He said the department faces a dilemma: “Did he do it? And if he did, then I’m extremely confused as to why they think he should be an officer in any department. If he did not, then we have six or seven officers who swore that he did and they need to be removed. You can’t have it both ways.”


Flynn’s report says Officer Russ Bono told a lieutenant that he was “upset with all of the ‘stuff’ that was getting way out of control and he felt Sgt. O’Neil stabbed them in the back by dragging them into this mess and that it was all (expletive).”

Flynn also notes that at least two officers felt “pressured,” by county attorneys to testify against Hayes. In one case, former officer Gregory Van Mierlo testified that County Counselor Lorena Merklin Von Kaenel used meetings on an unrelated civil case against him to “question and/or influence them with regard to the Hayes case.”

“He believed that the defense of his civil case was being sacrificed for the benefit of their pursuit of the Hayes case,” Flynn wrote, adding that a different county counselor ended up on Van Mierlo’s case.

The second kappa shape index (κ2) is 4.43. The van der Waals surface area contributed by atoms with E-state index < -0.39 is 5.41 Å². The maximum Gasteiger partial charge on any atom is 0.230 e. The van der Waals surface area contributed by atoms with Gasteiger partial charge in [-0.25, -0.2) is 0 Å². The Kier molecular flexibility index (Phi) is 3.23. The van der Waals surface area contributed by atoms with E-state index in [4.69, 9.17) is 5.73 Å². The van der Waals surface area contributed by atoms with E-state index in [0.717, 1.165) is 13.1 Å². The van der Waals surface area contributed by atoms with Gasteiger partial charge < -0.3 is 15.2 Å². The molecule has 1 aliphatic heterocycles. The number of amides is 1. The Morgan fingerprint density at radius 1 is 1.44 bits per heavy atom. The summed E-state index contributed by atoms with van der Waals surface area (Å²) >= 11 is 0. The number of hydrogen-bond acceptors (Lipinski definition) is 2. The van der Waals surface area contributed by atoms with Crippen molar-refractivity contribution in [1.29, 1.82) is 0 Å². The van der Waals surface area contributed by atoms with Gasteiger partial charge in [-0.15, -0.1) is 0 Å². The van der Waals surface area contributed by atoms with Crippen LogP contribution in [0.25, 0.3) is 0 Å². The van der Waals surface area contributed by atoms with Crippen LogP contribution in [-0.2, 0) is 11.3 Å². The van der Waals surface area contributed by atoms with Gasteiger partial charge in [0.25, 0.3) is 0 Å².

The report says that at least once, Officer Bradley Hollenback arrested Tony Gianino, a convicted felon who he believed violated probation with a harassment offense. When Hayes learned of it, he called Gianino’s uncle, John Saracino, then on the police board, and “the warrant was either taken out of this system or determined to be inactive.” Hollenback said he was ordered to give Gianino a ride back to the probation and parole office.

Bruntrager said that claim “is completely unsupported by any evidence, other than his mere allegations.” He said Hollenback had been disciplined for pressuring a black officer to pick a side in the Hayes case. That officer testified that Hayes’ orders were to target specific suspects and not racially derogatory.

Flynn’s report summarizes the testimony of several officers who said they frequently gathered on duty at “The Lake House” — abandoned military housing at Jefferson Barracks where they could avoid patrol work but remain available for calls.

He also questions why, if Hayes’ comments were so troubling, the aggrieved officers waited about eight months to report them.

He suggests that the lead investigator did not pursue a “rigorous investigation” because the complaining officers were friends. But he also notes that the investigator asked for additional interviews and polygraphs but was denied by Fitch. Flynn called Fitch’s explanation “befuddling.”

Flynn notes that Hayes spent personal time as a volunteer for Habitat for Humanity, St. Vincent de Paul and Catholic Charities. Flynn writes, “One has to ask: Is this volunteer activity consistent with a person who is a racist?”